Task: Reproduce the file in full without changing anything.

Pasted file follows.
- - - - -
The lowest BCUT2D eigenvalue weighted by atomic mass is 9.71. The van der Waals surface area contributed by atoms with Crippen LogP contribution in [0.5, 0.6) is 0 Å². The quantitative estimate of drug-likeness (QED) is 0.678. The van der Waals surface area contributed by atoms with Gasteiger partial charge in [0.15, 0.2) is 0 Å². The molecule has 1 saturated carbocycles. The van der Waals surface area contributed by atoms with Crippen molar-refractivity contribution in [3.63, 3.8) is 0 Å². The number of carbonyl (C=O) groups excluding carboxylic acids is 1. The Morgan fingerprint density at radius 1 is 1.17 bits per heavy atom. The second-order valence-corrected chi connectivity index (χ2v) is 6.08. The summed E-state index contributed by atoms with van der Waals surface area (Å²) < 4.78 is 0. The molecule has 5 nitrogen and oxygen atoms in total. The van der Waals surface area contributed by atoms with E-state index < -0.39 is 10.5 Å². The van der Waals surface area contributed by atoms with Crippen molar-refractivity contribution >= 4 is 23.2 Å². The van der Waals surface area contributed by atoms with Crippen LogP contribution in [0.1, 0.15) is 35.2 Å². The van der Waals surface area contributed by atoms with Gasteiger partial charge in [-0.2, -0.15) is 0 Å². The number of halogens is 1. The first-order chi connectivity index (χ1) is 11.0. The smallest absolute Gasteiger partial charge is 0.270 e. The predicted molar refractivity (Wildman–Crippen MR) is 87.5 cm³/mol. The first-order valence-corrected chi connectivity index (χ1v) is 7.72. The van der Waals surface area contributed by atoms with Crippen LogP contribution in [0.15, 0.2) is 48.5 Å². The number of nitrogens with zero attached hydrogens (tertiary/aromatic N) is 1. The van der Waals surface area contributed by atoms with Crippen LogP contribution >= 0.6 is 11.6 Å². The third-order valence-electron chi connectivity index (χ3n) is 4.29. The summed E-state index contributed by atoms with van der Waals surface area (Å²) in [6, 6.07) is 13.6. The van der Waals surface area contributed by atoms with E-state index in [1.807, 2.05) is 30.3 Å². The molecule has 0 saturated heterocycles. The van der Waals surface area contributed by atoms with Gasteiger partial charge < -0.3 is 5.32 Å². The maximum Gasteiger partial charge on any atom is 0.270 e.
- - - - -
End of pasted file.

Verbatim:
The lowest BCUT2D eigenvalue weighted by atomic mass is 9.71. The van der Waals surface area contributed by atoms with Crippen LogP contribution in [0.5, 0.6) is 0 Å². The quantitative estimate of drug-likeness (QED) is 0.678. The van der Waals surface area contributed by atoms with Gasteiger partial charge in [0.15, 0.2) is 0 Å². The molecule has 1 saturated carbocycles. The van der Waals surface area contributed by atoms with Crippen molar-refractivity contribution in [3.63, 3.8) is 0 Å². The number of carbonyl (C=O) groups excluding carboxylic acids is 1. The Morgan fingerprint density at radius 1 is 1.17 bits per heavy atom. The second-order valence-corrected chi connectivity index (χ2v) is 6.08. The summed E-state index contributed by atoms with van der Waals surface area (Å²) < 4.78 is 0. The molecule has 5 nitrogen and oxygen atoms in total. The van der Waals surface area contributed by atoms with E-state index < -0.39 is 10.5 Å². The van der Waals surface area contributed by atoms with Crippen molar-refractivity contribution >= 4 is 23.2 Å². The van der Waals surface area contributed by atoms with Crippen LogP contribution in [0.1, 0.15) is 35.2 Å². The van der Waals surface area contributed by atoms with Gasteiger partial charge in [-0.2, -0.15) is 0 Å². The number of halogens is 1. The first-order chi connectivity index (χ1) is 11.0. The smallest absolute Gasteiger partial charge is 0.270 e. The predicted molar refractivity (Wildman–Crippen MR) is 87.5 cm³/mol. The first-order valence-corrected chi connectivity index (χ1v) is 7.72. The van der Waals surface area contributed by atoms with Crippen LogP contribution in [0.15, 0.2) is 48.5 Å². The number of nitrogens with zero attached hydrogens (tertiary/aromatic N) is 1. The van der Waals surface area contributed by atoms with Crippen LogP contribution >= 0.6 is 11.6 Å². The third-order valence-electron chi connectivity index (χ3n) is 4.29. The summed E-state index contributed by atoms with van der Waals surface area (Å²) in [6, 6.07) is 13.6. The van der Waals surface area contributed by atoms with E-state index in [1.807, 2.05) is 30.3 Å². The molecule has 0 saturated heterocycles. The van der Waals surface area contributed by atoms with Gasteiger partial charge < -0.3 is 5.32 Å². The maximum Gasteiger partial charge on any atom is 0.270 e.